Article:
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One Bucks campaigner is sending hope to sufferers of eating disorders

Lorna battled her eating disorder for near two decades.

Published by Scarlett Bawden-Gaul at 3:06pm 5th March 2020. 3-minute read.

One Bucks campaigner is sending hope to sufferers of eating disorders

One Bucks campaigner wants to promote hope to people suffering with eating disorders. 

Lorna Collins, Amersham, battled an eating disorder for nearly two decades, and says the negatives are too often the focus. 

Now, she wants groups, the media and the public to share messages of hope especially during Eating Disorder Awareness Week (02/03-08/03). 

Lorna explains why:

"Hope is so important. Its so crucial we advocate hope and share our positive experiences of healthcare and recovery to give hope to people who are suffering themselves.

"You can get better. Keep fighting. Take it a day at a time, an hour at a time, a minute at a time but keep going."

Statistics from BEAT, a charity supporting those affected by eating disorders and campaigning on their behalf, says 1.25 million people in the UK are living with an eating disorder right now.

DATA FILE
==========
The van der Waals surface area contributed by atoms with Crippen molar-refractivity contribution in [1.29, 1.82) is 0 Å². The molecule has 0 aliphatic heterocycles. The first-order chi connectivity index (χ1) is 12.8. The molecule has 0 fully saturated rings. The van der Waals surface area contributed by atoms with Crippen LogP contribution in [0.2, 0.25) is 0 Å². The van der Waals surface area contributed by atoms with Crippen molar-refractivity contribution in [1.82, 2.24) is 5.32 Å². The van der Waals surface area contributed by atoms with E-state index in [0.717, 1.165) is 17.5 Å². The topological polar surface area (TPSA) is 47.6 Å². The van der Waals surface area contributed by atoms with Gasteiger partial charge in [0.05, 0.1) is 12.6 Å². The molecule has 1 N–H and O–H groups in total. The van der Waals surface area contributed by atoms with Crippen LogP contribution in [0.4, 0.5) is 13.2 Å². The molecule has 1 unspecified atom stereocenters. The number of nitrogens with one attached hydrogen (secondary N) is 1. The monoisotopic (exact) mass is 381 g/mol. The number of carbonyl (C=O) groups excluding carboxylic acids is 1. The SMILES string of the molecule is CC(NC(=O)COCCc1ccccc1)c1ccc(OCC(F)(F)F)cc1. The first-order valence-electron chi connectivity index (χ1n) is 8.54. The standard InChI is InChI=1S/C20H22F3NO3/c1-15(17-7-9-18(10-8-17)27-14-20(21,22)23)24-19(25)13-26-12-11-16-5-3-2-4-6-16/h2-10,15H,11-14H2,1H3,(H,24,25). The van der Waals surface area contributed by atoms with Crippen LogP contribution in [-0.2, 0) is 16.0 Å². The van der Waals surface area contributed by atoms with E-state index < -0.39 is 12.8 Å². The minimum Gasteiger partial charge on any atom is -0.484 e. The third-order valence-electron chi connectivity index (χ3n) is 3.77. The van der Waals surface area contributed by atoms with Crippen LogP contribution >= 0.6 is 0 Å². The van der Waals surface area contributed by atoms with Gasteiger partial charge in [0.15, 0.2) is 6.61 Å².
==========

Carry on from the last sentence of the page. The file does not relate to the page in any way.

Lorna is aware of the tragic reality of these illnesses, having spent year going in and out of hospitals and wards, during one admission Lorna knew of 7 people on her ward that died because of their eating disorder.

One issue faced is to have eating disorders recognised as a mental health issue, as the side effects are physical. 

Lorna says:

"For many years my illness was catergorised by my weight or my BMI. Which was either not low enough or not high enough. So treatment only began when I was about to die, and continued until my weight or BMI became high enough. 

"But, my mind wasn't healed in any way so I would then relapse."

Her focus now is to share her recovery journey though, sharing the possibilities with others so they know there is help when they are ready:

"I was admitted to a Hospital in Oxford, Cotswold House, at last I found the right sort of care which helped me get well.

"The care was individualised around my own issues, my won problems and I was able to use my art and my creativity to reinvent my identity. 

"And to initiate what I wanted to do with my life and reimagine that life called recovery."

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